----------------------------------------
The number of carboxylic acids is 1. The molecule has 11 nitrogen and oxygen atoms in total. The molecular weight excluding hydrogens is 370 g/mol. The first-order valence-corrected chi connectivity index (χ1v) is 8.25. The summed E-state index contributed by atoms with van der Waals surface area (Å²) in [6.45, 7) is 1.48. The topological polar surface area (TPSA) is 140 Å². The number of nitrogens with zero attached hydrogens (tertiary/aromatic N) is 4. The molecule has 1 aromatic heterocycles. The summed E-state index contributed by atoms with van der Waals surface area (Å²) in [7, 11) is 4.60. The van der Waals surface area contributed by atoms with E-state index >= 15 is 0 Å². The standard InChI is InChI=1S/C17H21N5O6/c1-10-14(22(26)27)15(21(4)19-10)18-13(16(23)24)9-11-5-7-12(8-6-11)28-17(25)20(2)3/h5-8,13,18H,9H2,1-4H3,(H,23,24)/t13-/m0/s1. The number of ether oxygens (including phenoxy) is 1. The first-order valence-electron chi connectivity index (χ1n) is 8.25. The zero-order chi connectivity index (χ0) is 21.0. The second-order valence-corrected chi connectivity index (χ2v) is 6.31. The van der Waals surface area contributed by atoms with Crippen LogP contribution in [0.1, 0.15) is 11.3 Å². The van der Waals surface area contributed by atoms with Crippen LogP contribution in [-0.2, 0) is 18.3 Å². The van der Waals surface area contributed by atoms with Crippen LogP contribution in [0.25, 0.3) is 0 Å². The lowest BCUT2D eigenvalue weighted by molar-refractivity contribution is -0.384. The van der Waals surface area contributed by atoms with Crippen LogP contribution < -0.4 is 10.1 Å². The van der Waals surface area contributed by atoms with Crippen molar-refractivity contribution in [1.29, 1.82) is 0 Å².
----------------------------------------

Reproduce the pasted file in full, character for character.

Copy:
The number of carboxylic acids is 1. The molecule has 11 nitrogen and oxygen atoms in total. The molecular weight excluding hydrogens is 370 g/mol. The first-order valence-corrected chi connectivity index (χ1v) is 8.25. The summed E-state index contributed by atoms with van der Waals surface area (Å²) in [6.45, 7) is 1.48. The topological polar surface area (TPSA) is 140 Å². The number of nitrogens with zero attached hydrogens (tertiary/aromatic N) is 4. The molecule has 1 aromatic heterocycles. The summed E-state index contributed by atoms with van der Waals surface area (Å²) in [7, 11) is 4.60. The van der Waals surface area contributed by atoms with E-state index >= 15 is 0 Å². The standard InChI is InChI=1S/C17H21N5O6/c1-10-14(22(26)27)15(21(4)19-10)18-13(16(23)24)9-11-5-7-12(8-6-11)28-17(25)20(2)3/h5-8,13,18H,9H2,1-4H3,(H,23,24)/t13-/m0/s1. The number of ether oxygens (including phenoxy) is 1. The first-order valence-electron chi connectivity index (χ1n) is 8.25. The zero-order chi connectivity index (χ0) is 21.0. The second-order valence-corrected chi connectivity index (χ2v) is 6.31. The van der Waals surface area contributed by atoms with Crippen LogP contribution in [0.1, 0.15) is 11.3 Å². The van der Waals surface area contributed by atoms with Crippen LogP contribution in [-0.2, 0) is 18.3 Å². The van der Waals surface area contributed by atoms with Crippen LogP contribution in [0.25, 0.3) is 0 Å². The lowest BCUT2D eigenvalue weighted by molar-refractivity contribution is -0.384. The van der Waals surface area contributed by atoms with Crippen LogP contribution < -0.4 is 10.1 Å². The van der Waals surface area contributed by atoms with Crippen molar-refractivity contribution in [1.29, 1.82) is 0 Å².